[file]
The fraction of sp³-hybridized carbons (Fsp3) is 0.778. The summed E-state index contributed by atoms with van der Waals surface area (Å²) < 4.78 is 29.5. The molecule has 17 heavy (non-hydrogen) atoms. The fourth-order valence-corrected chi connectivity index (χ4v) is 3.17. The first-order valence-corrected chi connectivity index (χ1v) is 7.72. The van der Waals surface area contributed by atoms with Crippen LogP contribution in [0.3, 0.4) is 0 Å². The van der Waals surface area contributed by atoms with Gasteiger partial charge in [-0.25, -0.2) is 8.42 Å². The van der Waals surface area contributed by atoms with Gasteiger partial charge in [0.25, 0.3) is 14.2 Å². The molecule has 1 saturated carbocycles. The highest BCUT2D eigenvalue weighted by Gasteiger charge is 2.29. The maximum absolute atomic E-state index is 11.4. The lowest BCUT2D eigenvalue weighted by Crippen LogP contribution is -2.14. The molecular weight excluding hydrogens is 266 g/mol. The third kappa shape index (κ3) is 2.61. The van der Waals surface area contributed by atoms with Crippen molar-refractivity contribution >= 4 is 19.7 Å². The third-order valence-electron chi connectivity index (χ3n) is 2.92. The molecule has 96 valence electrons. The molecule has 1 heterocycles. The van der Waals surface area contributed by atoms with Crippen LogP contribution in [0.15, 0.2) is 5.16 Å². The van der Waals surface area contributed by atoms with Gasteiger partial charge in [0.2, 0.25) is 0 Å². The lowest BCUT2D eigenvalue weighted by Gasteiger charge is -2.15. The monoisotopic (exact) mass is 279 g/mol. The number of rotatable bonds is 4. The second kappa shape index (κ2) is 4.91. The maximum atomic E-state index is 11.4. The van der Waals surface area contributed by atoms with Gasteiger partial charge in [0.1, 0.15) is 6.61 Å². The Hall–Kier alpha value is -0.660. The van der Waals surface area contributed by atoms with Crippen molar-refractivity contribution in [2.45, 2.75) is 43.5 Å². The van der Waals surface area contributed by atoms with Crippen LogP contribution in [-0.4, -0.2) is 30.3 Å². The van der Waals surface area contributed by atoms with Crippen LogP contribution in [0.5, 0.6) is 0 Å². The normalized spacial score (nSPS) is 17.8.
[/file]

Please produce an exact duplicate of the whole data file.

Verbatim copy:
The fraction of sp³-hybridized carbons (Fsp3) is 0.778. The summed E-state index contributed by atoms with van der Waals surface area (Å²) < 4.78 is 29.5. The molecule has 17 heavy (non-hydrogen) atoms. The fourth-order valence-corrected chi connectivity index (χ4v) is 3.17. The first-order valence-corrected chi connectivity index (χ1v) is 7.72. The van der Waals surface area contributed by atoms with Crippen LogP contribution in [0.3, 0.4) is 0 Å². The van der Waals surface area contributed by atoms with Gasteiger partial charge in [-0.25, -0.2) is 8.42 Å². The van der Waals surface area contributed by atoms with Gasteiger partial charge in [0.25, 0.3) is 14.2 Å². The molecule has 1 saturated carbocycles. The highest BCUT2D eigenvalue weighted by Gasteiger charge is 2.29. The maximum absolute atomic E-state index is 11.4. The lowest BCUT2D eigenvalue weighted by Crippen LogP contribution is -2.14. The molecular weight excluding hydrogens is 266 g/mol. The third kappa shape index (κ3) is 2.61. The van der Waals surface area contributed by atoms with Crippen molar-refractivity contribution >= 4 is 19.7 Å². The third-order valence-electron chi connectivity index (χ3n) is 2.92. The molecule has 96 valence electrons. The molecule has 1 heterocycles. The van der Waals surface area contributed by atoms with Crippen LogP contribution in [0.15, 0.2) is 5.16 Å². The van der Waals surface area contributed by atoms with Gasteiger partial charge in [0.2, 0.25) is 0 Å². The lowest BCUT2D eigenvalue weighted by Gasteiger charge is -2.15. The monoisotopic (exact) mass is 279 g/mol. The number of rotatable bonds is 4. The second kappa shape index (κ2) is 4.91. The maximum atomic E-state index is 11.4. The van der Waals surface area contributed by atoms with Gasteiger partial charge in [0.1, 0.15) is 6.61 Å². The Hall–Kier alpha value is -0.660. The van der Waals surface area contributed by atoms with Crippen molar-refractivity contribution in [2.45, 2.75) is 43.5 Å². The van der Waals surface area contributed by atoms with Crippen LogP contribution in [-0.4, -0.2) is 30.3 Å². The van der Waals surface area contributed by atoms with Crippen LogP contribution in [0.5, 0.6) is 0 Å². The normalized spacial score (nSPS) is 17.8.